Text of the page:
Monday, August 9, 2010

Making Faces Screening at Typecon - LA

Making Faces will be screened at Typecon 2010 in Los Angeles. This will be the latest cut of the film. As with all best laid plans oft going astray, the film is not yet at the final stage of editing. Public screenings have been a great way to garner feedback and fine tune the film. If you are in LA for typecon, do stop by and say hello and feel free to offer feedback. The film is very close to being finished and the version to be screened will be very close to the final DVD release version.

Saturday, July 3, 2010

Loxley font to support film project

Loxley was one of two type styles drawn and digitized by Jim Rimmer shortly before he died on January 8, 2010. (The other style to be named "Rimmer", will be released at a later date.)

Loxley was designed to be used in a fine press edition of the classic folklore story of "Robin Hood". The town of Loxley, Sheffield is cited as the birthplace of Robin Hood. This project was to be a follow up for Jim's epic edition of Tom Sawyer for which he designed the typeface Hannibal, named after the Missouri town that was the birthplace of Mark Twain.

The style of Loxley is based on early Roman faces, such as the "Subiaco" type of the late 1400s that was also inspirational to Frederick Goudy for his "Franciscan", "Aries" and "Goudy Thirty" type faces. Loxley displays some of Jim's particular left handed calligraphy and is in a similar style to his "Fellowship" and "Alexander Quill" faces, both of which were made in metal and digital formats.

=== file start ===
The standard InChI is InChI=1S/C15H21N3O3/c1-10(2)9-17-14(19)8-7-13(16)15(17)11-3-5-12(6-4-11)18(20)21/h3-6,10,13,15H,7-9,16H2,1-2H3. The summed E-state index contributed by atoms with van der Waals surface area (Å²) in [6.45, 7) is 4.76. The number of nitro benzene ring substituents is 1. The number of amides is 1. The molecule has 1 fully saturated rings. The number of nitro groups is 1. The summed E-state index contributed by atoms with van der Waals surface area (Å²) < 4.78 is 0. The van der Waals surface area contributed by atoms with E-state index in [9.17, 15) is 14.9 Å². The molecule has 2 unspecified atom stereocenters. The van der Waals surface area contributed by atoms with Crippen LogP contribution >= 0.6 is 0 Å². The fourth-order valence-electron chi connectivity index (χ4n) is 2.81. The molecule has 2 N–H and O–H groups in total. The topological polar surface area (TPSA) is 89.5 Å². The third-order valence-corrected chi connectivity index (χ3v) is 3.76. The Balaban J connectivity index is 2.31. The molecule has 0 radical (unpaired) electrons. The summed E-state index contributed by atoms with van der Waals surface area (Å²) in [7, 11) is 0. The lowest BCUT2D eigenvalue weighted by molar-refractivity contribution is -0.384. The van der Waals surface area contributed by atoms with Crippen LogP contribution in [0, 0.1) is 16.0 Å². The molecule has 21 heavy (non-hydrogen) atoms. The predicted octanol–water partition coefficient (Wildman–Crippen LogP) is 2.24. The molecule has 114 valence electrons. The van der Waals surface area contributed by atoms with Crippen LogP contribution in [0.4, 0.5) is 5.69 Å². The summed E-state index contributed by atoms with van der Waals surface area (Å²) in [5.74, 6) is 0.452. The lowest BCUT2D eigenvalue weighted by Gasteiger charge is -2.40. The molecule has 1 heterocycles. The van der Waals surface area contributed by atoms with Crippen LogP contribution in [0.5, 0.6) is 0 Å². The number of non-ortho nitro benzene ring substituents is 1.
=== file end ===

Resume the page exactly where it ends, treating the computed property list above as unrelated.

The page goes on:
The metal font and book were never realized. As per Jim's wishes, P22 type foundry finished the digital type and all proceeds from the sale of RTF Loxley will be put towards the completion of the documentary "Making Faces".

Monday, June 14, 2010

Screening in Nicosia

I have been fortunate enough to be invited to present Making Faces at the 4th International Conference on Typography and Visual Communication (ICTVC) in Nicosia, Cyprus. This will be the most complete version of the film seen so far, but not the final edit. Progress and feedback is encouraging. Assistance in sound and editing from the fine folks at Splice Here in Minneapolis are making this project come together quite nicely.
Thank you...everyone...for your support!

Monday, June 7, 2010

Jim Rimmer: On Making Things

As editing progresses, there are more and more re-discoveries of great moments of Jim reminiscing and talking about his life and motivation for creativity. This one is a classic that all parents would cringe at and felt it was a good representation of Jim and his way of telling a story with a twinkle in his eye. This is one clip that may not make the main film but probably be included with DVD bonus features. I hope you enjoy it.

Wednesday, June 2, 2010

Kickstarter backer preview

The 30 minute preview shown in Berlin can be seen via the Kickstarter page if you are a Kickstarter backer of the project (even $1). Support has been great but since there are still 13 days to go and you can essentially pre-order the DVD, get a font or other various levels of backing and rewards, we will happily accept additional backers. A separate funding source fell through so this Kickstarter thing has been a great help to get the film done. Did I mention I like Kickstarter?

Monday, May 31, 2010

The annual European design conference TypoBerlin is possibly the largest, most organized and consistently interesting conferences I have ever been to. Along with type/design legends such as Jonathan Barnbrook, Carlos Segura, Erik Spiekermann, Rich Roat of House Industries and many other talented friends and associates, this years conference also featured the King of Ghana and Erik Kessels of the brilliant advertising firm KesselsKramer whose Hans Brinker Hotel Campaigns prove that truth in advertising can work even if the product is awful.